‘Happiest man in the world’ says veganism is the key to happiness

Buddhist monk Matthieu Ricard says that adopting a plant-based diet is the key to long-lasting wellbeing.

A Tibetan Buddhist monk who has been described as ‘the happiest man in the world’ has said that adopting a vegan diet is his secret to lasting happiness.

Matthieu Ricard, who lives on a monastery in Nepal, was given the moniker by scientists after he took part in a 12-year study into meditation and compassion at the University of Wisconsin.

To reach the conclusion that Ricard is the world’s happiest man, neuroscientist Richard Davidson monitored the monk, attaching him to 256 sensors as he meditated.

Davidson discovered that Ricard’s brain produced a level of gamma waves – which are linked to consciousness, attention, learning and memory – that had never before been reported in scientific studies.

Now the happy monk claims that eating with a clear conscience is his top tip to achieving a peaceful life.

“I am extremely concerned by the fate of the 8 million other species who share this world with us, and who, like us, wish to avoid suffering and live out their lives,”Ricard told animal rights organisation Peta.

“True happiness can only be attained when we avoid causing pain to others,” he concluded.When quizzed on ways people can achieve total happiness, Richard also told Business Insider last year that benevolence and altruism are equally important. The reason, he says, is that thinking about yourself is exhausting and ultimately leads to unhappiness.”It’s not the moral ground,” Ricard says. “It’s simply that me, me, me all day long is very stuffy. And it’s quite miserable, because you instrumentalise the whole world as a threat, or as a potential sort of interest [to yourself].”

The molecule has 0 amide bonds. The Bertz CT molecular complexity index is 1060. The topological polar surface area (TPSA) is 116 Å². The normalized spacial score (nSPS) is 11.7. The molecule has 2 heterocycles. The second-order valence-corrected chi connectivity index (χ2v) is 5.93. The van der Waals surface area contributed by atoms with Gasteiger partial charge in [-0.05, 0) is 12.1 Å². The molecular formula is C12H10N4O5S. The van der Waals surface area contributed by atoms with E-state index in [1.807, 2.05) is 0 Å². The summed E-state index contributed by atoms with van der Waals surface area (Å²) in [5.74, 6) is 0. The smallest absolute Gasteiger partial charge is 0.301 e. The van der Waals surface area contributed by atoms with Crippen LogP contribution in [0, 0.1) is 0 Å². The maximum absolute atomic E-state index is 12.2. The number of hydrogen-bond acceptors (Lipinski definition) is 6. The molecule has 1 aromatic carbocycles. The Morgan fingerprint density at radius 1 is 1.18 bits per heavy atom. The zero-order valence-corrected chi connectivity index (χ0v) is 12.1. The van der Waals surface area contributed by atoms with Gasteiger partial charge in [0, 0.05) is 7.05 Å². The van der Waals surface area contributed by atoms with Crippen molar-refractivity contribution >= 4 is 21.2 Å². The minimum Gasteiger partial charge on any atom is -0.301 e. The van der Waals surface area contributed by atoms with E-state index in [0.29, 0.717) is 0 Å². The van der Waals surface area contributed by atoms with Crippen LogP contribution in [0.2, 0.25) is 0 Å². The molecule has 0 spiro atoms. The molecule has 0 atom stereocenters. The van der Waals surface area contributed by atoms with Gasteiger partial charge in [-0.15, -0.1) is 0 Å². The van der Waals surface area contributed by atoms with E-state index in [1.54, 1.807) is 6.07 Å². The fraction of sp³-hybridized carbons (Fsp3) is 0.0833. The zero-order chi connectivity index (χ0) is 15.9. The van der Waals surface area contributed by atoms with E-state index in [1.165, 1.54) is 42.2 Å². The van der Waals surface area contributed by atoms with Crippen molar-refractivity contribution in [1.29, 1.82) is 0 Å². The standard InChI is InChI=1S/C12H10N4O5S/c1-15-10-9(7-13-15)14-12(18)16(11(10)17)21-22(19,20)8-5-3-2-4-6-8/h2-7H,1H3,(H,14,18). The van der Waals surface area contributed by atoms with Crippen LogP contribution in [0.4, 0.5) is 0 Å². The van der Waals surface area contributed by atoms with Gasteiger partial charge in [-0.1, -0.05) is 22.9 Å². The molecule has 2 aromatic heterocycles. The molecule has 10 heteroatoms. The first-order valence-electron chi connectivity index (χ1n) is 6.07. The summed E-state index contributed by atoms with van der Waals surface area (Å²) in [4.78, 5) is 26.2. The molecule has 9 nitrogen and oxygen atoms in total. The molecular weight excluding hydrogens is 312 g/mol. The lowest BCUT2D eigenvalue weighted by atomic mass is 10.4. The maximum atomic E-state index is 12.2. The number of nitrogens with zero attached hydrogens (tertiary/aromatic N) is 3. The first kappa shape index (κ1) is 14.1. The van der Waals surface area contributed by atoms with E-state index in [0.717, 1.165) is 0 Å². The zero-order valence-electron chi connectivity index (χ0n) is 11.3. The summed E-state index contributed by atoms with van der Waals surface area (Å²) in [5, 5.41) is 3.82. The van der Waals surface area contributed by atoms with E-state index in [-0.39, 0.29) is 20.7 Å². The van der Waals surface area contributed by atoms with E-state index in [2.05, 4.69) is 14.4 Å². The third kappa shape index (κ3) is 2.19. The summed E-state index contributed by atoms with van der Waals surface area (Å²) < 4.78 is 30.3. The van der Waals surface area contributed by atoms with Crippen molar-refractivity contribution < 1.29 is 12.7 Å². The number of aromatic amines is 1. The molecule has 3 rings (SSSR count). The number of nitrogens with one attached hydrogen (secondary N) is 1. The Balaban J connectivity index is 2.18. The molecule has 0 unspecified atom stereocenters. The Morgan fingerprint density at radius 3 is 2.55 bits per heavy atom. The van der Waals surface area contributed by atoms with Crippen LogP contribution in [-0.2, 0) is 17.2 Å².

He also believes that meditating on happy thoughts, which the monk can do for days at a time, can also lead others onto the path of enlightenment.

“With mental training, we can always bring [our level of happiness] to a different level,” he told Business Insider.

“It’s like running. If I train, I might run a marathon. I might not become an Olympic champion, but there is a huge difference between training and not training. So why should that not apply to the mind?”

Speaking to GQ, he also said that comparing yourself to the lives of your peers will fill you with an unhappy jealousy. “Comparison is the killer of happiness,” he said.

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